"It's unbelievable. That they built so many trucks for the military," said Jim Bonds, 55, of Clear Spring, a plumber and pipefitter who has worked for Mack for 21 years.
Bonds got the history refresher courtesy of Mack Trucks' centennial celebration.
To mark the occasion, a 53-foot-long mobile museum of the company's history has begun crisscrossing the country, making its fifth stop at the Hagerstown plant off Pennsylvania Avenue.
"It represents our 100th year of building the world's most famous truck," said Roger W. Johnston, vice president and general manager of the Hagerstown plant.
The traveling museum is a kickoff to a yearlong celebration and provides a "sense of the important role Mack has played in the 20th century," Johnston said.
While the museum is open only to Mack employees and the media at this point, it will return to give the public a chance to tour Mack's history. A return date has not been scheduled.
The Mack Centennial Trailer Exhibit arrived Wednesday night so that the 1,425 employees at the Hagerstown powertrain plant could tour the museum. It is expected to head today to the company's plant in Winnsboro, S.C.
Mack Trucks has a rich history of helping out during wartime.
It was the "dogged" performance of more than 5,000 of Mack's AC model trucks on the battlefield during World War I that led British troops to nickname them "Bulldog Macks," according to the history display.
In February 1942, Mack suspended its civilian production so it could supply a variety of vehicles for World War II and allowed one of its plants to be used to manufacture the Vultee aircraft, according to the display.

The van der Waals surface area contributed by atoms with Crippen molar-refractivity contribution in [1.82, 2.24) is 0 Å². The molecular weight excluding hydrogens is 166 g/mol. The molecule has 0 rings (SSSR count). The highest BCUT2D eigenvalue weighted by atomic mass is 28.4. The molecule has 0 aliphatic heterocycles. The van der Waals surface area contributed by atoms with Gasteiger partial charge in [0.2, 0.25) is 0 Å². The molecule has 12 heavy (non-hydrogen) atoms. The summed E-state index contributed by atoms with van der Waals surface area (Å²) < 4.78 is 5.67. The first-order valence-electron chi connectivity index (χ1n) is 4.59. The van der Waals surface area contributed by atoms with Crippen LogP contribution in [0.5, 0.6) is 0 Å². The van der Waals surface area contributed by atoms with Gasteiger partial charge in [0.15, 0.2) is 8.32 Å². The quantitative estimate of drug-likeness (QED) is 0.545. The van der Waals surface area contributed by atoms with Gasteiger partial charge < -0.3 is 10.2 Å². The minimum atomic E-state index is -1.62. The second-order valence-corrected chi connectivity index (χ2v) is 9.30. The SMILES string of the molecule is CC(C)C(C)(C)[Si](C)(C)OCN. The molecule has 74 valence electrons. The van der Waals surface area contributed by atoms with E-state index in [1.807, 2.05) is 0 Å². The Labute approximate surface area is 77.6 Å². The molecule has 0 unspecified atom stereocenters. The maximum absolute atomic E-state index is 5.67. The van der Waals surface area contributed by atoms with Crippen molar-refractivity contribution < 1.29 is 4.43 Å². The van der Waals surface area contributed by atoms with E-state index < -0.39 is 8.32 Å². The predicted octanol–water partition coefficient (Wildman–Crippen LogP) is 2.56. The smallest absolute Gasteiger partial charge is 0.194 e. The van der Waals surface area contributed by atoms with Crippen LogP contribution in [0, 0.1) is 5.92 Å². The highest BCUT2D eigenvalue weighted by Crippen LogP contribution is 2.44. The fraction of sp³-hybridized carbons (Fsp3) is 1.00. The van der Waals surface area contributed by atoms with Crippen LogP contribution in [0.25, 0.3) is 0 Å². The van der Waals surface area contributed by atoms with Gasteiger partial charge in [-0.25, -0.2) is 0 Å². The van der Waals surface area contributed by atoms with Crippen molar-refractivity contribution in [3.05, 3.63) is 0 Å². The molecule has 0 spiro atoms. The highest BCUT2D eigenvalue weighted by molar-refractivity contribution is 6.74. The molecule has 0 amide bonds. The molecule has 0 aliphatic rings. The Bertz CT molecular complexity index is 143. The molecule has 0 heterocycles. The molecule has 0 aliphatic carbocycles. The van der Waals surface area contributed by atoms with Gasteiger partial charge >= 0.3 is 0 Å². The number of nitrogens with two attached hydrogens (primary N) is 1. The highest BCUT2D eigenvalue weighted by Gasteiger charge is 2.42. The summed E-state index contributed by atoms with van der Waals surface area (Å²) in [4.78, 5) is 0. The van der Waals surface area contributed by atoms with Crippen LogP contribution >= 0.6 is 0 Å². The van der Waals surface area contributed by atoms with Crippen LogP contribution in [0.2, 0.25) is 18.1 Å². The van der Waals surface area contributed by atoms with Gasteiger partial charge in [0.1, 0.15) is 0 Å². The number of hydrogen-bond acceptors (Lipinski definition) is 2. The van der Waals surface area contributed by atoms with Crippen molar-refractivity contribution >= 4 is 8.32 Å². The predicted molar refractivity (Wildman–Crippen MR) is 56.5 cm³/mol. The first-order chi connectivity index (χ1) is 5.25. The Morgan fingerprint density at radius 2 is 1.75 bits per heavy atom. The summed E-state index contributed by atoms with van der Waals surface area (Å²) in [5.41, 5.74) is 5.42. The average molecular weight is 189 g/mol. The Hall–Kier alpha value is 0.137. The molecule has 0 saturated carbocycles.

The company's war time production earned the company the Army-Navy E Award.
During the Vietnam War, Mack supplied trucks used by U.S. troops in southeast Asia, according to the display.
The display also includes information about the company's involvement in the space program and the opening of the Hagerstown plant in 1960.
Reginald Keyes, 58, of Hagerstown, said the display had to mention the Hagerstown plant.
"Nothing goes without us," said Keyes, who works in engine assembly and will mark 35 years with the company in March.
The firm began in 1900 when the Mack brothers produced their first motorized vehicle, a bus, to provide sightseeing tours of Prospect Park in Brooklyn, N.Y., according to the display.
Guy Spitzer, 54, of Maugansville, said he was impressed with the way the museum covers the company's history from its beginning to its present.
The detail-oriented Spitzer even counted the number of birthday candles depicted on the side of the truck, noting the picture of the Bulldog blowing out the candles had the right number - 100.